Building a Consumer DNS Service
The insecurity of the DNS infrastructure struck the team at Cloudflare as a bug at the core of the Internet, so we set out to do something about it. Given we run one of the largest, most interconnected global networks — and have a lot of experience with DNS — we were well positioned to launch a consumer DNS service. We began testing and found that a resolver, running across our global network, outperformed any of the other consumer DNS services available (including Google’s 126.96.36.199). That was encouraging.
We began talking with browser manufacturers about what they would want from a DNS resolver. One word kept coming up: privacy. Beyond just a commitment not to use browsing data to help target ads, they wanted to make sure we would wipe all transaction logs within a week. That was an easy request. In fact, we knew we could go much further. We committed to never writing the querying IP addresses to disk and wiping all logs within 24 hours.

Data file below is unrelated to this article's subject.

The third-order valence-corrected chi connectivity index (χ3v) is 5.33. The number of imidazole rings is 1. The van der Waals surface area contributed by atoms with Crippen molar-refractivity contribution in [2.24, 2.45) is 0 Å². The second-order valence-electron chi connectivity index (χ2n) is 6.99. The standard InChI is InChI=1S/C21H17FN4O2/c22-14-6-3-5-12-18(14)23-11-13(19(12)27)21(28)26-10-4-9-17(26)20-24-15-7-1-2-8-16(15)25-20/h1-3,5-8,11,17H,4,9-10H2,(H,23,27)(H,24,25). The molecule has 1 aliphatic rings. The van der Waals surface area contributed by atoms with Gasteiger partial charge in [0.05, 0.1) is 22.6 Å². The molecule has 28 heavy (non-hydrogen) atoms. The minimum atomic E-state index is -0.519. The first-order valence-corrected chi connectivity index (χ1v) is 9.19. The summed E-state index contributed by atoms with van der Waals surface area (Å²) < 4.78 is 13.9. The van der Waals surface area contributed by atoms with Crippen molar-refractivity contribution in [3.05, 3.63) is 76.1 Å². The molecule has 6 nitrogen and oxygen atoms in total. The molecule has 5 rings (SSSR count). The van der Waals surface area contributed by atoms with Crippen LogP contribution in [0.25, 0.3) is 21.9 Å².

Cloudflare’s business has never been built around tracking users or selling advertising. We don’t see personal data as an asset; we see it as a toxic asset. While we need some logging to prevent abuse and debug issues, we couldn’t imagine any situation where we’d need that information longer than 24 hours. And we wanted to put our money where our mouth was, so we committed to retaining KPMG, the well-respected auditing firm, to audit our practices annually and publish a public report confirming we’re doing what we said we would